Let us begin by considering what exactly the heavenly kingdom is. Swedenborg points out that heaven is not only a state that we choose or reject after this mortal life. “Every regenerated person,” he says, “is a kind of tiny heaven” (Arcana Coelestia 911). Heaven is here, now, both within us and around us. The kingdom of heaven is something we create or work against, depending on how we employ the abilities that lie within us.

It follows, then, that our free will plays an important part in creating or destroying the heavenly kingdom. If God is the master in this parable, what does it mean for the Lord to be “going on a journey?” If God is, as Swedenborg tells us, Divine Love and Wisdom, and if his essence is the basis for our very existence, how can he be understood to “leave”? Well, according to the way we understand the Lord, he doesn’t leave. He is, according to Psalm 139, present at even the farthest and darkest limits of existence. But, like the master who leaves his own property to the discretion of his servants, the Lord gives us free will—or at least the appearance of it—to use the gift of his property as we see fit. And what is the Lord’s “property”? What is the gift he gives us to invest and make profit with?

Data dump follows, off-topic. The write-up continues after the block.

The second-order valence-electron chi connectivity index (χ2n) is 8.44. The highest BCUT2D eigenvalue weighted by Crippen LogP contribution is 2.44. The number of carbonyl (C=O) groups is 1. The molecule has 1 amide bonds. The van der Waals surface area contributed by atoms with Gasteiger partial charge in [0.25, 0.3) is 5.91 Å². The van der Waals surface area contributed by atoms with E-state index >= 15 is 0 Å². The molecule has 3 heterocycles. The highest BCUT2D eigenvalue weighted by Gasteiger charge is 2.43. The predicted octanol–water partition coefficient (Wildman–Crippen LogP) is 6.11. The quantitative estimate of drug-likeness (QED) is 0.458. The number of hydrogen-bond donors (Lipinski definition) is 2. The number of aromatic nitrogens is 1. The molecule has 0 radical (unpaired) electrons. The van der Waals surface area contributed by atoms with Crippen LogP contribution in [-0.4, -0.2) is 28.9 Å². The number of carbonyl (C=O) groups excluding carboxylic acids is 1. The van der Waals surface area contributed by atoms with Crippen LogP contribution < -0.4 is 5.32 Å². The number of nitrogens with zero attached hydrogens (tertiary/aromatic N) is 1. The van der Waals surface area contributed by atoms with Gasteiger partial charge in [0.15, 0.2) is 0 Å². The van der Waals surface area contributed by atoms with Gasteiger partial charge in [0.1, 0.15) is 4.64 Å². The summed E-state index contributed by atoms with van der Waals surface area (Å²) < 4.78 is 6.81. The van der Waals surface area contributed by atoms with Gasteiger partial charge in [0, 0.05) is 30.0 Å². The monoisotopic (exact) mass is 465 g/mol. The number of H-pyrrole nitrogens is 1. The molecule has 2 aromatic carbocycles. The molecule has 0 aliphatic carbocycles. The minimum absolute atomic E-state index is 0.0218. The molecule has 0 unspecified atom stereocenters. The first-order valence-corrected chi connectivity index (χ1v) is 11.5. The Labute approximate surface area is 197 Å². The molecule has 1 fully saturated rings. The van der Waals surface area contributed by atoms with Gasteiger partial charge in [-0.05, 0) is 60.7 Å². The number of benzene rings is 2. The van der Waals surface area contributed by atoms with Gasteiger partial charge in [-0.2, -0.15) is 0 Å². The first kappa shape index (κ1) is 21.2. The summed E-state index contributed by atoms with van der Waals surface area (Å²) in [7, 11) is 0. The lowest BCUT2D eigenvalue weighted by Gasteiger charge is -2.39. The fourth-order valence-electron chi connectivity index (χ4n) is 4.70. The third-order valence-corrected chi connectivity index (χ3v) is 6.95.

Existence. Life itself. And, by extension, the gifts and abilities we are born with.

The talents in this parable represent our innate gifts—our talents, as it were. The talents represent the “distinguishably one” qualities of charity and faith, goodness and truth, love and wisdom. One cannot operate without the other—goodness gives warmth to truth, love gives meaning to wisdom, and charity gives the spark of action to faith. In the same way, our lives are static, stagnant, totally self-absorbed and meaningless, unless we apply our gifts to the good, happiness, and well-being of the world around us.

So the master—God—is not in this for his own profit. He is more concerned with the attitude of his servants. This becomes quite clear in his exchange with the third servant. “I was afraid,” the slave says. Afraid of what? Afraid that his master would reap where he did not sow—that the servant would be expected to produce a profit he had not been given the means to create. There is a fundamental problem with the third servant’s perspective here. He cannot free himself from the belief that the master is in it for the profit—that his master is interested in how much money the servant can make. Since he has been given a single talent, the least amount of money, it makes sense that, with this perspective, he feels unable to meet his master’s expectations. We can see why he buried the talent rather than bother to invest. Why risk losing everything when he could at least guarantee his ability to give what he was given?